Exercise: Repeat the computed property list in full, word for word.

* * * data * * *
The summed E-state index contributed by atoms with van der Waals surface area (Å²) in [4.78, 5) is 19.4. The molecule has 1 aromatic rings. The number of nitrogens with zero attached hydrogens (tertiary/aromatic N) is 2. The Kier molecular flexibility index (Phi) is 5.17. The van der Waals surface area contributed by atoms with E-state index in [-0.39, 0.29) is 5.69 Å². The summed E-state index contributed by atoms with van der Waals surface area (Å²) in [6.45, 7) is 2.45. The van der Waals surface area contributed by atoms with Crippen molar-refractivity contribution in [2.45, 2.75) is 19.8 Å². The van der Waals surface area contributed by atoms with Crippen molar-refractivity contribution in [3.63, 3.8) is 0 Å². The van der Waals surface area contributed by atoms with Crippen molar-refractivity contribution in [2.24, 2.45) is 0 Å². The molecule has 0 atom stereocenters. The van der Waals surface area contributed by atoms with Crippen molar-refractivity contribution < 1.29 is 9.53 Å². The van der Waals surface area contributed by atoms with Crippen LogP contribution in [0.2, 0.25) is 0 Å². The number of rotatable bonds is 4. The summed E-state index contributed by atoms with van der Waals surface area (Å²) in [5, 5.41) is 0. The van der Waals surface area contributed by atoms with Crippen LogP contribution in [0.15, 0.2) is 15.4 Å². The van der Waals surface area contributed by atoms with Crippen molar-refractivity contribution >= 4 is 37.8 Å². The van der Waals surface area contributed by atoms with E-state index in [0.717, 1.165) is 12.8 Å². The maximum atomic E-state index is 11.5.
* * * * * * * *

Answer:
The summed E-state index contributed by atoms with van der Waals surface area (Å²) in [4.78, 5) is 19.4. The molecule has 1 aromatic rings. The number of nitrogens with zero attached hydrogens (tertiary/aromatic N) is 2. The Kier molecular flexibility index (Phi) is 5.17. The van der Waals surface area contributed by atoms with E-state index in [-0.39, 0.29) is 5.69 Å². The summed E-state index contributed by atoms with van der Waals surface area (Å²) in [6.45, 7) is 2.45. The van der Waals surface area contributed by atoms with Crippen molar-refractivity contribution in [2.45, 2.75) is 19.8 Å². The van der Waals surface area contributed by atoms with Crippen molar-refractivity contribution in [3.63, 3.8) is 0 Å². The van der Waals surface area contributed by atoms with Crippen molar-refractivity contribution in [2.24, 2.45) is 0 Å². The molecule has 0 atom stereocenters. The van der Waals surface area contributed by atoms with Crippen molar-refractivity contribution < 1.29 is 9.53 Å². The van der Waals surface area contributed by atoms with Crippen LogP contribution in [0.2, 0.25) is 0 Å². The number of rotatable bonds is 4. The summed E-state index contributed by atoms with van der Waals surface area (Å²) in [5, 5.41) is 0. The van der Waals surface area contributed by atoms with Crippen LogP contribution in [0.15, 0.2) is 15.4 Å². The van der Waals surface area contributed by atoms with Crippen molar-refractivity contribution >= 4 is 37.8 Å². The van der Waals surface area contributed by atoms with E-state index in [0.717, 1.165) is 12.8 Å². The maximum atomic E-state index is 11.5.